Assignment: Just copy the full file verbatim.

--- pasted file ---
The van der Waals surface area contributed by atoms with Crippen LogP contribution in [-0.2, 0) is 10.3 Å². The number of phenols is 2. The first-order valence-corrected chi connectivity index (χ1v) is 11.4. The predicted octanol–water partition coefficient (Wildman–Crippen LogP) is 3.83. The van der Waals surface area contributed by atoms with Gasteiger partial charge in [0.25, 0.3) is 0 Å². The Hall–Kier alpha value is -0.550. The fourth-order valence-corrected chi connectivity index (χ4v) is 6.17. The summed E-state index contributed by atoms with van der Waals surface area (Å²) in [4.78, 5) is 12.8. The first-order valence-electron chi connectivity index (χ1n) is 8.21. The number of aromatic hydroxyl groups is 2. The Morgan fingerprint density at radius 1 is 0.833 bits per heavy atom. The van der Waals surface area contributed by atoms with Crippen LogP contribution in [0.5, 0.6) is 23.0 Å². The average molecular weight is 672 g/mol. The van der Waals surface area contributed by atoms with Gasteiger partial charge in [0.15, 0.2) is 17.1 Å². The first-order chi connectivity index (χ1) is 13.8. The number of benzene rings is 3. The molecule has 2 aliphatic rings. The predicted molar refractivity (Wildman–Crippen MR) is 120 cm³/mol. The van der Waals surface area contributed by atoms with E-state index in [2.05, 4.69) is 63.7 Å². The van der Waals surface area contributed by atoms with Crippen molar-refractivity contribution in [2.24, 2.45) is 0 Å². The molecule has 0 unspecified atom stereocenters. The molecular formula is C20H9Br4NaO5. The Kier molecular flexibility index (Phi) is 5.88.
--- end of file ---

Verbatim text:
The van der Waals surface area contributed by atoms with Crippen LogP contribution in [-0.2, 0) is 10.3 Å². The number of phenols is 2. The first-order valence-corrected chi connectivity index (χ1v) is 11.4. The predicted octanol–water partition coefficient (Wildman–Crippen LogP) is 3.83. The van der Waals surface area contributed by atoms with Gasteiger partial charge in [0.25, 0.3) is 0 Å². The Hall–Kier alpha value is -0.550. The fourth-order valence-corrected chi connectivity index (χ4v) is 6.17. The summed E-state index contributed by atoms with van der Waals surface area (Å²) in [4.78, 5) is 12.8. The first-order valence-electron chi connectivity index (χ1n) is 8.21. The number of aromatic hydroxyl groups is 2. The Morgan fingerprint density at radius 1 is 0.833 bits per heavy atom. The van der Waals surface area contributed by atoms with Crippen LogP contribution in [0.5, 0.6) is 23.0 Å². The average molecular weight is 672 g/mol. The van der Waals surface area contributed by atoms with Gasteiger partial charge in [0.15, 0.2) is 17.1 Å². The first-order chi connectivity index (χ1) is 13.8. The number of benzene rings is 3. The molecule has 2 aliphatic rings. The predicted molar refractivity (Wildman–Crippen MR) is 120 cm³/mol. The van der Waals surface area contributed by atoms with E-state index in [2.05, 4.69) is 63.7 Å². The van der Waals surface area contributed by atoms with Crippen molar-refractivity contribution in [2.24, 2.45) is 0 Å². The molecule has 0 unspecified atom stereocenters. The molecular formula is C20H9Br4NaO5. The Kier molecular flexibility index (Phi) is 5.88.